Thoughts on the End of a Season (Part 1.3) – Primogeniture (Or Lack Thereof)
So, the final thoughts I have for Season One, as far as what surprised me the most, is the sheer number of civil wars fought amongst the Merovingians and their desire to continually split the kingdom upon a king’s death. This act, it would seem, pretty much ensured a steady stream of in-fighting. After all, how do you really ensure an equitable split between two, three, and sometimes more inheritors? If you do it just based on territorial size, well, that’s going to be an issue because some brothers will have more natural resources, or bigger cities, or better access to rival territories into which to expand... or to have to defend against. Really, it doesn’t matter how you split it; someone is always going to be left wanting more.
This brings us to the idea of primogeniture (thank you Willy Wonka), or the practice of giving the entirety of an inheritance to the eldest son. Now, this practice has its issues, as all forms of hereditary monarchy (and really, all governments) do. If you’re a second son and you’re to receive nothing, well then, you have nothing to lose by attacking big brother, do you? This, however, is not a guaranteed phenomenon. Even if a younger brother should want to overthrow the king, he would still need to build a coalition, gather an army, raise revenues, etc. Long story short, there’s quite a bit of administration and planning required to launch a proper revolt. And the consequences for you and your followers are fairly dire if you don’t succeed. Seriously, do an image search for “treason” and “Middle Ages” and you’ll get my drift, and quickly.
Splitting the kingdom, however, lowers all of these bars to entry, so to speak, for younger brothers. In fact, it incentivizes them to fight their brothers and try to overthrow their kingdoms. I mean, thanks to the partitions, these younger siblings now have nobles, armies, and their own revenue streams. Add this to the fact that these Merovingian kings would look weak if they didn’t try to expand their borders and take riches through plunder, and we basically have a situation wherein even a peace-loving king would have to turn to war.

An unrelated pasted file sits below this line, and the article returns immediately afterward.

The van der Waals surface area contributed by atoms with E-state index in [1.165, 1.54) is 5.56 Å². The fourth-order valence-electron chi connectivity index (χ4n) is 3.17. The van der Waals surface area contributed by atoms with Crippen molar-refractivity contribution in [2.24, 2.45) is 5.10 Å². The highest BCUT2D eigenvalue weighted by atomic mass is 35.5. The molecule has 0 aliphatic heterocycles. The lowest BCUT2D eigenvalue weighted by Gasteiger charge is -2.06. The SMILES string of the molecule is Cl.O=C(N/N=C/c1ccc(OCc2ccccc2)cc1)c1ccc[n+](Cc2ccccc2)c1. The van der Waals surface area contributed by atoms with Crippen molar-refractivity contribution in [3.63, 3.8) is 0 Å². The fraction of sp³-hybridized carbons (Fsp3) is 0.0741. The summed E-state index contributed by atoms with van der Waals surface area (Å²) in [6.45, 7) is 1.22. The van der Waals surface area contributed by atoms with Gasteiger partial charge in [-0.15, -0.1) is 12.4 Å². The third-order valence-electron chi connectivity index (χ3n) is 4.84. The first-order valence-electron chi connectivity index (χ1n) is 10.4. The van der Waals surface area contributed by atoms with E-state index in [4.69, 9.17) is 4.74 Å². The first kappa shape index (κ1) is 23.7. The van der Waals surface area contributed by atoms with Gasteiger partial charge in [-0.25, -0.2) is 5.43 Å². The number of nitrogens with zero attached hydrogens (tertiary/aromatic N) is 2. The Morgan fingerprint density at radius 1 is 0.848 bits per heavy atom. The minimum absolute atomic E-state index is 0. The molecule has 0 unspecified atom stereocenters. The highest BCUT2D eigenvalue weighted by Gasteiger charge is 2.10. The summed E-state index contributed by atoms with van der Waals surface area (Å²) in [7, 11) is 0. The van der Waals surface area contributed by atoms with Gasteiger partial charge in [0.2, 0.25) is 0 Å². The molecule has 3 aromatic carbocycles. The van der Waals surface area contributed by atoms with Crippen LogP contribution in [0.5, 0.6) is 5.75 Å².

Still, prior to starting T+M, I really had no idea that the Merovingian Dynasty was so self-defeating. I knew the name, and I knew that a character in The Matrix movies called himself “The Merovingian,” but beyond that I didn’t fully know what they were about. Well, 25 episodes and one season later, I have learned that they were every bit a group - a series of kings - struggling to find its identity in the wake of the fall of the Western Roman Empire. The Merovingians were coming of age at the same time as the early Catholic Church, which itself was struggling against other sects of Christianity. Finally, they dealt with - poorly - their relations and interactions with women, and ultimately set in place a system of kingship that reveled in the notion of self-destruction wrapped in the guise of identifying “the strongest.” Because of this, the individual Merovingian kingdoms of this time - Austrasia, Burgundy, and Neustria - often expended all of their resources trying to be the alpha, and in doing so they made it possible for the group who did the least - and preserved their men and resources - to ultimately prevail.
And that’s where we left off in Season One. Not with a great and noble tactician leading the Franks, but with Chlothar II walking into the throne of three kingdoms simply because he stood to the side while the other kings killed themselves. What remains to be seen is how this will play out in Season Two. Unlike this season, where we watched the Franks do battle with the Huns and then incrementally grow their power, we’ll be watching this new, fully encompassing kingship attempt to keep its grasp on power. The results - and the stories - are guaranteed to be intriguing and much different in this coming season. We can’t wait to see you there!